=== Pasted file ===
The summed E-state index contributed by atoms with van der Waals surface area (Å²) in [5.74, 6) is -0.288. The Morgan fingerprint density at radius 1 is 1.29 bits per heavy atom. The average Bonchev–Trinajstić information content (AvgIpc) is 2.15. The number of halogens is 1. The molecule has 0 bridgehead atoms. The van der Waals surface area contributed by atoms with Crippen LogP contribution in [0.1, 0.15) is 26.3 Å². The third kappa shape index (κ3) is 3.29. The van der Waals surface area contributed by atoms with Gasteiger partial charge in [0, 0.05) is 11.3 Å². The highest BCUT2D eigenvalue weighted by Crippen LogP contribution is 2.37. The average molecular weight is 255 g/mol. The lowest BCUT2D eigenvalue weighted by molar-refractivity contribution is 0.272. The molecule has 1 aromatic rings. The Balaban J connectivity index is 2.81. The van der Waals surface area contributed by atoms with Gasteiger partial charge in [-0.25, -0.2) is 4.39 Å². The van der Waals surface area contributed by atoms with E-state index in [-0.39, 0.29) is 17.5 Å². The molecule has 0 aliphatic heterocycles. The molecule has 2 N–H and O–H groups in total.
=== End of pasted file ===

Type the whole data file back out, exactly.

The summed E-state index contributed by atoms with van der Waals surface area (Å²) in [5.74, 6) is -0.288. The Morgan fingerprint density at radius 1 is 1.29 bits per heavy atom. The average Bonchev–Trinajstić information content (AvgIpc) is 2.15. The number of halogens is 1. The molecule has 0 bridgehead atoms. The van der Waals surface area contributed by atoms with Crippen LogP contribution in [0.1, 0.15) is 26.3 Å². The third kappa shape index (κ3) is 3.29. The van der Waals surface area contributed by atoms with Gasteiger partial charge in [0, 0.05) is 11.3 Å². The highest BCUT2D eigenvalue weighted by Crippen LogP contribution is 2.37. The average molecular weight is 255 g/mol. The lowest BCUT2D eigenvalue weighted by molar-refractivity contribution is 0.272. The molecule has 1 aromatic rings. The Balaban J connectivity index is 2.81. The van der Waals surface area contributed by atoms with Gasteiger partial charge in [-0.25, -0.2) is 4.39 Å². The van der Waals surface area contributed by atoms with E-state index in [-0.39, 0.29) is 17.5 Å². The molecule has 0 aliphatic heterocycles. The molecule has 2 N–H and O–H groups in total.